The 49ers might like Jennings enough to re-sign him because of his versatility as a role-player. If they don't, it could be a sign they are confident in Bell filling that niche and also being a play away from earning a significant passing-down role that translates to fantasy value.
19. TE/WR Elijah Higgins, Cardinals
The former Stanford receiver embraced learning the tight end position at last year's Senior Bowl and began his NFL career with the Dolphins. Miami cut Higgins to keep the impressive Chris Brooks (see below) and quarterback Skyler Thompson (yes, keep monitoring his whereabouts) on the depth chart. The Cardinals were among eight teams who placed bids for Higgins.
Think of Higgins as a more athletic Juwan Johnson. With Zach Ertz and Geoff Swaim hurt at various points this year, Higgins has been active, earning 8 catches on 12 targets for 93 yards and a touchdown. Tre McBride will remain a significant part of the passing game, but there's a possibility Higgins could have more of a hybrid role next year.
It's a remote possibility but one worth monitoring.
18. WR Justin Shorter, Bills
Gabe Davis will be moving on, and the Bills could be seeking a replacement if Sean McDermott remains the head coach. That "if" is one of two reasons why Shorter isn't higher on this list.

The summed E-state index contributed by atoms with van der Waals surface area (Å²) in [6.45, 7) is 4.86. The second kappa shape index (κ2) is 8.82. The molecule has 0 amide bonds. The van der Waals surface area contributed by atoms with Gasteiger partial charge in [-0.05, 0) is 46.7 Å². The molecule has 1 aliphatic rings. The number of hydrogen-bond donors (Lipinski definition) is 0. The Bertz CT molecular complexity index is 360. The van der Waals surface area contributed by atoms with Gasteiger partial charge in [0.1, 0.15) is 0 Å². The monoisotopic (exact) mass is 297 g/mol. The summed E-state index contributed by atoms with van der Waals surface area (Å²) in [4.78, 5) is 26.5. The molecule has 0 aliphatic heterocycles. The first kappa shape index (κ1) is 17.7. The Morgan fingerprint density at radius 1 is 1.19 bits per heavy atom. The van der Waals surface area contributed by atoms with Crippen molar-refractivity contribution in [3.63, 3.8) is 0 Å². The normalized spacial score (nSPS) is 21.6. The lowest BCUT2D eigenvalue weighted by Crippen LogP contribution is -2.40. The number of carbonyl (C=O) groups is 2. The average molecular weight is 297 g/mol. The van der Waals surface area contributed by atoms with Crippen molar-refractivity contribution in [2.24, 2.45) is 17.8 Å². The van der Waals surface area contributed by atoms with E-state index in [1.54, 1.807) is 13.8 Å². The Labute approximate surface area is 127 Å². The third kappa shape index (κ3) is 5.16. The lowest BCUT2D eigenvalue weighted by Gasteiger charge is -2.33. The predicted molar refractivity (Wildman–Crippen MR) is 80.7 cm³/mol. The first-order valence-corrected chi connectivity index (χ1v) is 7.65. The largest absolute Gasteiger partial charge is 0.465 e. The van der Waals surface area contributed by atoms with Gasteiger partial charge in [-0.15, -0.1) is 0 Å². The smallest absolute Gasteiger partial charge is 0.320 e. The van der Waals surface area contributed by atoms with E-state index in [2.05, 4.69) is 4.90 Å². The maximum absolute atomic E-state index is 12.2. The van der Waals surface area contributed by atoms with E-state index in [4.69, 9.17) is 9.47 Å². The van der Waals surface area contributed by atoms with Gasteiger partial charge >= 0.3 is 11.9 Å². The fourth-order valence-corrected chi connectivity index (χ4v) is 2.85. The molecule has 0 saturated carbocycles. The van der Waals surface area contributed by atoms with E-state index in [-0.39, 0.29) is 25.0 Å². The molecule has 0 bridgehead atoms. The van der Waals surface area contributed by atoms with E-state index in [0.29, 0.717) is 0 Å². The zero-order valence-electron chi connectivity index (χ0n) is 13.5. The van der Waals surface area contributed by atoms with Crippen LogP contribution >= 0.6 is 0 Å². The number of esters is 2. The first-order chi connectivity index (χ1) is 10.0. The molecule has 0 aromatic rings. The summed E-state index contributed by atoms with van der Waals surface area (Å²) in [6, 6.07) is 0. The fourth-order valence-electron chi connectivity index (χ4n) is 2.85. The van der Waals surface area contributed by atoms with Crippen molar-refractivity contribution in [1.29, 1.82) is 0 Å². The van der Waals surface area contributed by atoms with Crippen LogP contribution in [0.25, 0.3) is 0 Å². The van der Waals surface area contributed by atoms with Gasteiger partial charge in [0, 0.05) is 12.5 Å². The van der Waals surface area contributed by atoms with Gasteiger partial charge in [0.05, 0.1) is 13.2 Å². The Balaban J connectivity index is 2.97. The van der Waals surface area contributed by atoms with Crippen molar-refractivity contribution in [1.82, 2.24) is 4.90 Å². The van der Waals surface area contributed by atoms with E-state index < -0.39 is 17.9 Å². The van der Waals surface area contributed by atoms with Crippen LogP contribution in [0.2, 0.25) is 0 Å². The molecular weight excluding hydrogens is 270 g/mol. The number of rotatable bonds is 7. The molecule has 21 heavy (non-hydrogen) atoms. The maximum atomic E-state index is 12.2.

Firing McDermott could lead to significant changes to the offense and its personnel, thanks to a new head coach who might take a look at a lot of players on the back half of the depth chart and decide they aren't his guys. The other reason is Dalton Kincaid, who will likely be any coach's "guy" and could earn more of Davis' role as a downfield threat — something sadly missing from the Bills' plans this year that could have made the offense even better.
If Shorter's situation proves favorable, he has the physicality and length to deliver in the Davis role. He's not as fast, but he's more physical and reliable at the catch point.
17. TE Cole Turner, Commanders
Turner made this list last year. Once again in training camp, Turner looked good and earned significant playing time early in the season while Logan Thomas recovered from injury. He's a receiving tight end with excellent length who adjusts well to the ball.